he lake itself is very shallow, usually no more than 12m in depth, making it a perfect training and beginners site to build up experience. Visibility is usually quite poor, often only a few metres and suffers from algae in the summer. However, on the plus side, it is usually a bit warmer compared to the other inland sites – we have dived there in the summer with water temperatures of 21C.
The site can be very crowded at the weekend, making the area around the entrance areas into the lake very crowded and often visibility is reduced to less than a metre, but swimming north away from the crowd and the visibility improves dramatically.
The shop, filling station and café offer a good service. The only drawback is there are no showers or toilets – being a nature reserve they can’t build them. You have to use the portable toilets in the car park.
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Capernwray is just south of the Lake District just of the M6 J15, making it a long trek for anyone living in the South. However, it is definitely worth the drive and visit. The facilities are one of the best in the country with an excellent café, excellent hot showers and toilet block.
The quarry is about 200m (North to South) by 100m allowing for a varied dive between 5m and 20m in depth. The lack of real depth is compensated by the usually reasonable visibility during mid-week (we have had 15m mid-week, but only 1m at weekends) and the attractions available to have a look at – such as the WWII harbour minesweeper the Podsnap.
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The Blue Lagoon (Buckinghamshire)
he Blue Lagoon is Milton Keynes Sub Aqua Club (MKSAC) own site. The Lake is located in Bletchley, South Milton Keynes. It is a small lake with a maximum depth of approximately 18m.
The lake itself has a few attractions in it and visibility is extremely varied, but is usually, due to the limit on divers relatively good and has a reasonable amount of local wildlife (pike, roach, american crayfish, sponges, snails and mussels).
The site is restricted and does require permission from the local club to be used. The local club website will give you all the details you need to organise a dive trip there.
Visit MKSAC website
eybourne Lake is located near Larkfield in Kent and is easily accessible from London. Leybourne Lakes is a well know water sport centre offering swimming, windsurfing, paddle sports and scuba diving opportunities.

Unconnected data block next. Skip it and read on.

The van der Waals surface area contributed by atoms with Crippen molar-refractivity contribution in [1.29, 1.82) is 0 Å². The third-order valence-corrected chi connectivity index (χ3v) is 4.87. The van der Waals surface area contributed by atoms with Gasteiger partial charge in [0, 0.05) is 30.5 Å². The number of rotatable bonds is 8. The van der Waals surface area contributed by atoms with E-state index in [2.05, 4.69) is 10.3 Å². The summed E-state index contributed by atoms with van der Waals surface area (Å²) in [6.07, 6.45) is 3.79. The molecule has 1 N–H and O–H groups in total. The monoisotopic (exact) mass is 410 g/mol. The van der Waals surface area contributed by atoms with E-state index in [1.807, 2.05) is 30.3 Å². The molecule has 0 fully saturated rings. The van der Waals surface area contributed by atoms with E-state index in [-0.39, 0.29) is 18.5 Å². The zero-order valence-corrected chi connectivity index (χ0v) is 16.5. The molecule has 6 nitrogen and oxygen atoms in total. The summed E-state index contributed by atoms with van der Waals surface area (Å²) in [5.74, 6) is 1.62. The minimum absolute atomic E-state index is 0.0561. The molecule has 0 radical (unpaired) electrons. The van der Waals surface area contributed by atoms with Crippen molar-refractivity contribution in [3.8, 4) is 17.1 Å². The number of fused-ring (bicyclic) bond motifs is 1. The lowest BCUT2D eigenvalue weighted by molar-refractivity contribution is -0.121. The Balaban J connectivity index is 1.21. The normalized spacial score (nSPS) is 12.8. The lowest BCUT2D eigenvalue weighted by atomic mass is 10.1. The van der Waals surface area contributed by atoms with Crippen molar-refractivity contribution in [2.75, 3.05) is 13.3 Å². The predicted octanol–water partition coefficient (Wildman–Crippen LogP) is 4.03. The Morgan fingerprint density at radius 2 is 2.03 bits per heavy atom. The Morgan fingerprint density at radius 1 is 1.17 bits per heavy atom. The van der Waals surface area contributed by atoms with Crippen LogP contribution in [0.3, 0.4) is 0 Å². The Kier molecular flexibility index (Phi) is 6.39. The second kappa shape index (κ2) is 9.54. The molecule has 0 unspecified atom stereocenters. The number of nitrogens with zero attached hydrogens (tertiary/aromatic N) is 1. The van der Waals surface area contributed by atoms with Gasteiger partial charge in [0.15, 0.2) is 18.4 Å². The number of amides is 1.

Two of the lakes allow diving, one 8m, the other 11m in depth. The lakes have a number of underwater platforms fitted, making the ideal for teaching and first "open-water" dives.
In addition, a retail dive shop offers "emergency" purchases for anything you have forgotten - including air fills (up to 300 bar) and Nitrox.
Visit Leybourne Lakes website
he Vivian Dive Centre in north Wales is one the emerging small dive centres in the country. The maximum depth is 18m with great visibility (it was a slate quarry, i.e. very little silt).
A slight caution, the quarry borders on the limit to altitude diving, therefore your driving route there and back and dive planning should consider this.
The site has developed well over the years and now offers the full range of services a dedicated dive site requires, air fills, small shop for equipment and spares, changing rooms and toilets.
During the surface intervals, it is only a short walk (2 min.) to some local attractions where food and drink are easily purchased.
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Eight Acre Lake (East Yorkshire)
ight Acre Lake in Yorkshire used to be very shallow and visibility extremely poor. However, in recent years (2009+), the visibility has improved, it is now 3 to 4 metres (which for UK inland isn't too bad).
The maximum depth is reported to be 15m, however, when diving we have never reached much more than 13m.
It is advisable to check opening times with the operator, as it tends to be open Wednesday through to Sunday only, please visit their website for further details
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Spring Lodge Lake - "The Blue Lagoon" (North Yorkshire)
he Blue Lagoon, or its proper name Spring Lodge Lake, is a flooded limestone quarry. The maximum depth is only 11m, but the lack of depth shouldn't discourage.
It is a very pleasant lake to dive, with a nice "beach" access on the eastern lake side (where the car park is).
The on-site facilities are good, shop, cafe, changing rooms, toilets. Again, with it being a smaller site, park parking can be an issue and it is adviseable to check opening times with the operator.
Visit The Blue Lagoon Website